Four Faces of Islam: Before and After the Terrorist Attack upon America


After teaching Muslim clergy at the Faculty of Islamic Theology of the University of Teheran, Iran, during 1968–1974, and after attending preaching and praying events in dozens of mosques around the world, and after hours of discussions with Muslims in their homes and mosques and around tables of food and cups of tea, I am in agreement with Nobel Prize in Literature winner V. S. Naipaul when he writes, “Islam is not simply a matter of conscience or private belief. It makes imperial demands.”

Religions facilitate the display of many faces among their followers and to outsiders. After the September 11, 2001, terrorist attack upon the United States, many around the world quickly affirmed the religion Islam as a peaceful one. And so it is. However, one of the faces of Islam is that of warfare. After the attack, some pled the case that Islam is a religion of freedom. The Islamic holy book, the Qur’an, states that there is no compulsion in religion. Yet, the history of Islam is replete with the lack of religious freedom and grave penalties for apostasy. After the attack there was great publicity of the orthodoxy of Islam and its deep meaning for Muslims in prayer life, fasting in the season of Ramadan, in the hajj (pilgrimage to Mecca), and in serious commitments to a disciplined way of life to honor their deity, Allah. How true this religious behavior is. Yet there is the face of tens of millions of Muslims who combine their orthodoxy with folk practices in which they seek folk heroes and saints to answer their prayers and to console them amid the difficulties of life.

After the attack there was much discussion about comparisons of Islam with Judaism and Christianity. Some insisted that on the essentials of religions the differences were small. However, in a comparison between the core teachings of Christianity and Islam on matters dealing with the nature and purpose of the life of Jesus Christ and on the idea of salvation, there are some similarities and some great differences. Islam may accept the Virgin Birth of Jesus and consider Him a prophet and a messiah; however, it emphatically denies the divinity, crucifixion, and resurrection of Jesus. Thus, it does not affirm the Christian doctrine of salvation.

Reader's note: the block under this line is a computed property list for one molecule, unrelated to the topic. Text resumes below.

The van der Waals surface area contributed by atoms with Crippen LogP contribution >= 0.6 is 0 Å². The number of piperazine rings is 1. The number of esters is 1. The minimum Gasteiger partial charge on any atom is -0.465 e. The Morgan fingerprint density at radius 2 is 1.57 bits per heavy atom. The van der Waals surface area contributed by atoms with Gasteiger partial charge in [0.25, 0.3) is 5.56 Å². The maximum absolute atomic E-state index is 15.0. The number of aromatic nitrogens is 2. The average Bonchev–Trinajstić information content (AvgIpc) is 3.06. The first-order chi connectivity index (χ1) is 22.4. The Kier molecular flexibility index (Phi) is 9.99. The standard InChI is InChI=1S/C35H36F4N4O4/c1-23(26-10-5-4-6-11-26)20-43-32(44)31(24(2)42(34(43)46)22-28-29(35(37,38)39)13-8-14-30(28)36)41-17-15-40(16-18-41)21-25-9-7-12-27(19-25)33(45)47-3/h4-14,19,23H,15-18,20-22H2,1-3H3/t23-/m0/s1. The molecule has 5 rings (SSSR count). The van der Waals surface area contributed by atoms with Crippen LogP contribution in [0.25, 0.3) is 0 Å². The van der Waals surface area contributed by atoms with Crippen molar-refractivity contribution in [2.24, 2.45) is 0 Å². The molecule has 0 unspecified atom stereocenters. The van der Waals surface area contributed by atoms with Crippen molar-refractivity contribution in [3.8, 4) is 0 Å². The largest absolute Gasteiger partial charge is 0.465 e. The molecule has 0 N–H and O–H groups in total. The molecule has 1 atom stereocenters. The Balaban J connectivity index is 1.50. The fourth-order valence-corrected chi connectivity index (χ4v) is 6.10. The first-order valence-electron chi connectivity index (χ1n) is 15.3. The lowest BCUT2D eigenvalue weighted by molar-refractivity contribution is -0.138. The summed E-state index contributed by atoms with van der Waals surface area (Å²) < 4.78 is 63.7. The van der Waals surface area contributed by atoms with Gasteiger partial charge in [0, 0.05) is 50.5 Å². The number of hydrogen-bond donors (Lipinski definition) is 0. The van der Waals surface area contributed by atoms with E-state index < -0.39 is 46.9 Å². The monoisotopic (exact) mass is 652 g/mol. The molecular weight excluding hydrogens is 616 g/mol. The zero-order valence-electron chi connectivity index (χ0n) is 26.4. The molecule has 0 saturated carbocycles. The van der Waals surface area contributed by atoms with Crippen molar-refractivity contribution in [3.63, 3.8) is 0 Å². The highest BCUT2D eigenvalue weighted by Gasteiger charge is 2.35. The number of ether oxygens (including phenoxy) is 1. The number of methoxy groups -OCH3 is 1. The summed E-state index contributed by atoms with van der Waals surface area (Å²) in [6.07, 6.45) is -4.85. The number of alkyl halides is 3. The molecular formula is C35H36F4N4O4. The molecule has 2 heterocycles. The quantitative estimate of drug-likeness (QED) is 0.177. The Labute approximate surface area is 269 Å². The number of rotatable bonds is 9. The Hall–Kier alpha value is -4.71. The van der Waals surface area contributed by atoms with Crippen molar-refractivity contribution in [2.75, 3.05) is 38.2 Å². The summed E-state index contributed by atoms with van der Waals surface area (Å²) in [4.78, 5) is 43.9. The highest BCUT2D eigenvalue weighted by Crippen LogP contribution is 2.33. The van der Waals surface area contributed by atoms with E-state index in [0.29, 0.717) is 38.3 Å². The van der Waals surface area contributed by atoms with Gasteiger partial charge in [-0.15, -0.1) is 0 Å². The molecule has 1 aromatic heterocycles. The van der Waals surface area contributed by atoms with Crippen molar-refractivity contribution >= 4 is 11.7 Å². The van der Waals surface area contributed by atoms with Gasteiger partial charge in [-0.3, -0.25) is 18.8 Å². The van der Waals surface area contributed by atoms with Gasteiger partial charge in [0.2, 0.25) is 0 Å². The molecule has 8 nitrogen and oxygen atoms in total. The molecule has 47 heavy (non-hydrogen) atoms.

Face One: Islam an Aggressive Missionary Religion

Muhammad, the Prophet of Islam, founded the first Muslim community (the ummah) in Medina, Saudi Arabia, during the years A.D. 622-32 upon revelations received from Allah in heaven by means of an angel, Gabriel. Muhammad was prophet, judge, leader, and commander-in-chief of the community of Muslims. Islam meant submission to the straight path of Allah and to following Muhammad as the final prophet.

Muhammad waged battles against the recalcitrant tribes which would not convert to the teachings and practices of Islam or which refused to capitulate to live under its rules and regulations. Jews and Christians were given the special title and status of “People of the Book.” If Jews and Christians would not convert, then they were tolerated by the Muslim authorities by paying the poll tax and living under certain restrictions imposed upon minorities within the Islamic community.

Islam advanced rapidly after Muhammad’s death in A.D. 632 to a predominant presence in much of the Middle East, North Africa, Spain, and South and Central Asia by A.D. 800. Its missionary advance in recent times has led it to become the second largest religion with some 1.3 billion followers. Although the heartland of Islam has its origins in the Middle East and the Arabian peninsula, the four largest populations of Muslims are convert peoples to Islam and are non-Arabs and not in the Middle East, namely: Indonesia, India, Bangladesh, and Pakistan, representing some 43 percent of Muslim peoples. Islam has also become the second largest religion in Europe and the United States.